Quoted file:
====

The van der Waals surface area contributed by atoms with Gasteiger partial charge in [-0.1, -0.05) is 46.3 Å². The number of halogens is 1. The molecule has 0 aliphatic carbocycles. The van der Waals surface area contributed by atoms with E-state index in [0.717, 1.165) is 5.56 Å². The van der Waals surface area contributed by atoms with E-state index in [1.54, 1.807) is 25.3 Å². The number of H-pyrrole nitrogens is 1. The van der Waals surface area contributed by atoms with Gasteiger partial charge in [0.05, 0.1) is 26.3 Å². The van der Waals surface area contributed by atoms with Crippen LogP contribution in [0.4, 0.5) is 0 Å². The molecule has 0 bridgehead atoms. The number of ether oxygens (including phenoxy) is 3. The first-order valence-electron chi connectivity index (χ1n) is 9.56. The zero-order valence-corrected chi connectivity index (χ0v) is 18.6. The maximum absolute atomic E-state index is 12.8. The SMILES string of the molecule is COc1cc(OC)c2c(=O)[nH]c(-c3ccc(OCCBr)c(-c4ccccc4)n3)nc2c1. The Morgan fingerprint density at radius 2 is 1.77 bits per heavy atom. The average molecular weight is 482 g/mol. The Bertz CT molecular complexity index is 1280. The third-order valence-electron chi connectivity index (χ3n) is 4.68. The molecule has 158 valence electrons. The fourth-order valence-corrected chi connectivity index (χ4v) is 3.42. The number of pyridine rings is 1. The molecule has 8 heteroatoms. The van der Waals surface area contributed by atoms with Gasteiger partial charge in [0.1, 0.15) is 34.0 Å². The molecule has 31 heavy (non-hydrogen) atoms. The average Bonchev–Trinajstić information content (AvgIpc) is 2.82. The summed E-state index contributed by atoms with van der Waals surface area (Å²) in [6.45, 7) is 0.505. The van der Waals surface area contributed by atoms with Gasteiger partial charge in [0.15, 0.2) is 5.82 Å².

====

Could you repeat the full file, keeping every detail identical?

The van der Waals surface area contributed by atoms with Gasteiger partial charge in [-0.1, -0.05) is 46.3 Å². The number of halogens is 1. The molecule has 0 aliphatic carbocycles. The van der Waals surface area contributed by atoms with E-state index in [0.717, 1.165) is 5.56 Å². The van der Waals surface area contributed by atoms with E-state index in [1.54, 1.807) is 25.3 Å². The number of H-pyrrole nitrogens is 1. The van der Waals surface area contributed by atoms with Gasteiger partial charge in [0.05, 0.1) is 26.3 Å². The van der Waals surface area contributed by atoms with Crippen LogP contribution in [0.4, 0.5) is 0 Å². The molecule has 0 bridgehead atoms. The number of ether oxygens (including phenoxy) is 3. The first-order valence-electron chi connectivity index (χ1n) is 9.56. The zero-order valence-corrected chi connectivity index (χ0v) is 18.6. The maximum absolute atomic E-state index is 12.8. The SMILES string of the molecule is COc1cc(OC)c2c(=O)[nH]c(-c3ccc(OCCBr)c(-c4ccccc4)n3)nc2c1. The Morgan fingerprint density at radius 2 is 1.77 bits per heavy atom. The average molecular weight is 482 g/mol. The Bertz CT molecular complexity index is 1280. The third-order valence-electron chi connectivity index (χ3n) is 4.68. The molecule has 158 valence electrons. The fourth-order valence-corrected chi connectivity index (χ4v) is 3.42. The number of pyridine rings is 1. The molecule has 8 heteroatoms. The van der Waals surface area contributed by atoms with Gasteiger partial charge in [0.1, 0.15) is 34.0 Å². The molecule has 31 heavy (non-hydrogen) atoms. The average Bonchev–Trinajstić information content (AvgIpc) is 2.82. The summed E-state index contributed by atoms with van der Waals surface area (Å²) in [6.45, 7) is 0.505. The van der Waals surface area contributed by atoms with Gasteiger partial charge in [0.15, 0.2) is 5.82 Å².